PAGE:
“It is the policy of the Township of South Dundas that no person shall smoke, chew or engage in any other use of tobacco industry products, on or in any public playing field, playground equipment zone or other public recreation place.”
This is the opening statement in South Dundas recreation program coordinator Ben Macpherson’s draft policy document for smoke-free outdoor spaces, presented at council on May 15th.
Council accepted the draft, but as Macpherson pointed out, “the policy hasn’t officially been approved” as of yet.
“I will be coming back with a couple of things added to the policy including a preamble to indicate that the policy is in effect when youth are present or are engaged in recreation or sport,” he said.
Suggestions for changes to the policy resulted from a discussion focused on the rights of smokers versus the rights of non-smokers.
Getting the discussion underway, councillor Evonne Delegarde was first to inquire about the adult events and whether this policy would impact those smoking adults that participate in those events, like blooper ball for example.
“It’s any event where children are part of the event,” clarified Macpherson. “It’s where there’s influence on children.”
“The more I thought about this,” said councillor Archie Mellan, “the more it bothered me. It is a legal activity.”
“What about the docks,” he asked.
“Yes, there would be kids playing, but it’s a policy,” Macpherson responded, emphasizing the difference between a policy, which is not policed, and a by-law, which is policed.
“A smoker doesn’t have the right to impose second-hand smoke on non-smokers,” conceded Mellan, “but a smoker has the right to have a cigarette. What about smoking areas?”
“If we’re going to promote the rights of the non-smokers, then we’re going to protect the rights of the smokers,” added Mellan.
“The largest concern is freedom of choice,” said Macpherson, pointing out that because it’s a policy it isn’t necessarily mandatory in the way a by-law would be mandatory. It’s more of a strong suggestion.
“I will support it,” said Mellan, “but I think we should have smoking areas if we’re going to have non-smoking areas.”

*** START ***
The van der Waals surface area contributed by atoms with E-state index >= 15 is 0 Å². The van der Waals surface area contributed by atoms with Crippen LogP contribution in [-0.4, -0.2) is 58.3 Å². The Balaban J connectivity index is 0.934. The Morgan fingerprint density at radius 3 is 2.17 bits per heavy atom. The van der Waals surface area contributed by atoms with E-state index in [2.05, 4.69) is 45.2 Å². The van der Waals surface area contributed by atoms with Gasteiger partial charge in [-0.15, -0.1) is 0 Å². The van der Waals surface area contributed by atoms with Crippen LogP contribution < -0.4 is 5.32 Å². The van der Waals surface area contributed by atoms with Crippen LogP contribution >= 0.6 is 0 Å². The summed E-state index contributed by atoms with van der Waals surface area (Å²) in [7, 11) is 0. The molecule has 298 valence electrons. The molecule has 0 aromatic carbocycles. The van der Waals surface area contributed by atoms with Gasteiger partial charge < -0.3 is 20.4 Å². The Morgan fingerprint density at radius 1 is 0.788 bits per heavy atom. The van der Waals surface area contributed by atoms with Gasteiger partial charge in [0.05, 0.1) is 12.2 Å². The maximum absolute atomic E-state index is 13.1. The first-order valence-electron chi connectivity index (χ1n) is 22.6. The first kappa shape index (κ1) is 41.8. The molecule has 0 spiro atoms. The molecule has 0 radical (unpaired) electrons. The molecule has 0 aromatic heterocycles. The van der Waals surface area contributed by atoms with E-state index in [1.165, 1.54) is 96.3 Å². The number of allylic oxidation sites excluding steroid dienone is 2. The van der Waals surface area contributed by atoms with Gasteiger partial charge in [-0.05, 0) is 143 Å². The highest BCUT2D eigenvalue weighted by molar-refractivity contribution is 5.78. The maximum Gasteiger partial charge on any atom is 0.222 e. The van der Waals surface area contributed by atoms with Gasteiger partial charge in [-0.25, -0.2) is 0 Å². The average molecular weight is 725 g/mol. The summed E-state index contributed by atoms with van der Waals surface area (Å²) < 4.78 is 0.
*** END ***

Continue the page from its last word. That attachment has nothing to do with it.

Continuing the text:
Mayor Steven Byvelds suggested there should be a preamble pointing out that “our concern is with children.”
“I don’t want to go down councillor Mellan’s road of having segregated smoking areas. They shouldn’t be doing it when young children are around,” he continued, predicting “the worst place will be in front of the arena.”
Mellan said that he understood the point of the policy was education and influence on young children, but added, “I hope we don’t take this to the next step.”
Byvelds reminded council that “the intention isn’t to ban.”
“It will probably come down from the province eventually,” offered Macpherson.
Councillor Jim Graham suggested that the policy would police itself: “whether it’s adult areas or not, if there are non-smokers there they’ll make it known.”
According to the draft policy document, “public playing fields and recreation spaces means fields and/or lands of natural and/or man-made composition that are used for athletic purposes to conduct organized or unorganized sporting activities.”
“This shall include a 15 meter fringe area around the perimeter of the established playing boundary or recreation facility to include but not limited to baseball diamonds, soccer fields, lawn bowling, tennis/badminton courts, football fields, athletic tracks, and associated outdoor fields, ice rinks, pools, and other public recreation facilities including halls, centers, gazebos, pavilions, and shelters.”
“Smoke includes carrying a lighted cigar, cigarette, pipe or any other lighted smoking equipment.”